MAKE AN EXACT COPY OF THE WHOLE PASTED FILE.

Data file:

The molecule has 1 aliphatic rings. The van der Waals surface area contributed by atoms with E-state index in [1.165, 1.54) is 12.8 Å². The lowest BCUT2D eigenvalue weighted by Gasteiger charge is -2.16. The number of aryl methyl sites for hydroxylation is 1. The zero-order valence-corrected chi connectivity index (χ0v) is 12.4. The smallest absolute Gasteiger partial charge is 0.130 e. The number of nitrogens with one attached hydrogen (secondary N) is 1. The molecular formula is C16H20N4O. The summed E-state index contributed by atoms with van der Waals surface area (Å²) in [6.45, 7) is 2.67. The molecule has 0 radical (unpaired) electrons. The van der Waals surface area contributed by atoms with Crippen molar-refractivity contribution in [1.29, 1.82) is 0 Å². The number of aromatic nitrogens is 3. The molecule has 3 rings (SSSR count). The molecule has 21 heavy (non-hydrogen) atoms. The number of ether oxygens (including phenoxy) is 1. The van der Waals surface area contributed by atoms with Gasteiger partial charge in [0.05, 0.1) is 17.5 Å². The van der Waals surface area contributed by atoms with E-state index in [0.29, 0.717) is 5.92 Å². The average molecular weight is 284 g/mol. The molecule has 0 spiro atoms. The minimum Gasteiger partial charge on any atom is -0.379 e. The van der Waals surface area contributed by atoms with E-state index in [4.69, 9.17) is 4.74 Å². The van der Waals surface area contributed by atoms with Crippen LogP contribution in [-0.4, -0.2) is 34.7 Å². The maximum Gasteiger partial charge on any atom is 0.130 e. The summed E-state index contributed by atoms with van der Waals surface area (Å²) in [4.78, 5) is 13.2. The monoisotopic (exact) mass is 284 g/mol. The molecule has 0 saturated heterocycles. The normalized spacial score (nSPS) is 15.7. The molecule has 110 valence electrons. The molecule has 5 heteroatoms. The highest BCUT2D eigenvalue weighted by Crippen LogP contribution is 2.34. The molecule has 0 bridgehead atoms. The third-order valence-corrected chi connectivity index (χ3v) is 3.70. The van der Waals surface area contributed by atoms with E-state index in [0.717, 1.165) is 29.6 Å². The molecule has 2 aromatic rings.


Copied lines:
The molecule has 1 aliphatic rings. The van der Waals surface area contributed by atoms with E-state index in [1.165, 1.54) is 12.8 Å². The lowest BCUT2D eigenvalue weighted by Gasteiger charge is -2.16. The number of aryl methyl sites for hydroxylation is 1. The zero-order valence-corrected chi connectivity index (χ0v) is 12.4. The smallest absolute Gasteiger partial charge is 0.130 e. The number of nitrogens with one attached hydrogen (secondary N) is 1. The molecular formula is C16H20N4O. The summed E-state index contributed by atoms with van der Waals surface area (Å²) in [6.45, 7) is 2.67. The molecule has 0 radical (unpaired) electrons. The van der Waals surface area contributed by atoms with Crippen molar-refractivity contribution in [1.29, 1.82) is 0 Å². The number of aromatic nitrogens is 3. The molecule has 3 rings (SSSR count). The molecule has 21 heavy (non-hydrogen) atoms. The number of ether oxygens (including phenoxy) is 1. The van der Waals surface area contributed by atoms with Gasteiger partial charge in [0.05, 0.1) is 17.5 Å². The van der Waals surface area contributed by atoms with E-state index in [0.29, 0.717) is 5.92 Å². The average molecular weight is 284 g/mol. The molecule has 0 spiro atoms. The minimum Gasteiger partial charge on any atom is -0.379 e. The van der Waals surface area contributed by atoms with E-state index in [4.69, 9.17) is 4.74 Å². The van der Waals surface area contributed by atoms with Crippen LogP contribution in [-0.4, -0.2) is 34.7 Å². The maximum Gasteiger partial charge on any atom is 0.130 e. The summed E-state index contributed by atoms with van der Waals surface area (Å²) in [4.78, 5) is 13.2. The monoisotopic (exact) mass is 284 g/mol. The molecule has 0 saturated heterocycles. The normalized spacial score (nSPS) is 15.7. The molecule has 110 valence electrons. The molecule has 5 heteroatoms. The highest BCUT2D eigenvalue weighted by Crippen LogP contribution is 2.34. The molecule has 0 bridgehead atoms. The third-order valence-corrected chi connectivity index (χ3v) is 3.70. The van der Waals surface area contributed by atoms with E-state index in [0.717, 1.165) is 29.6 Å². The molecule has 2 aromatic rings.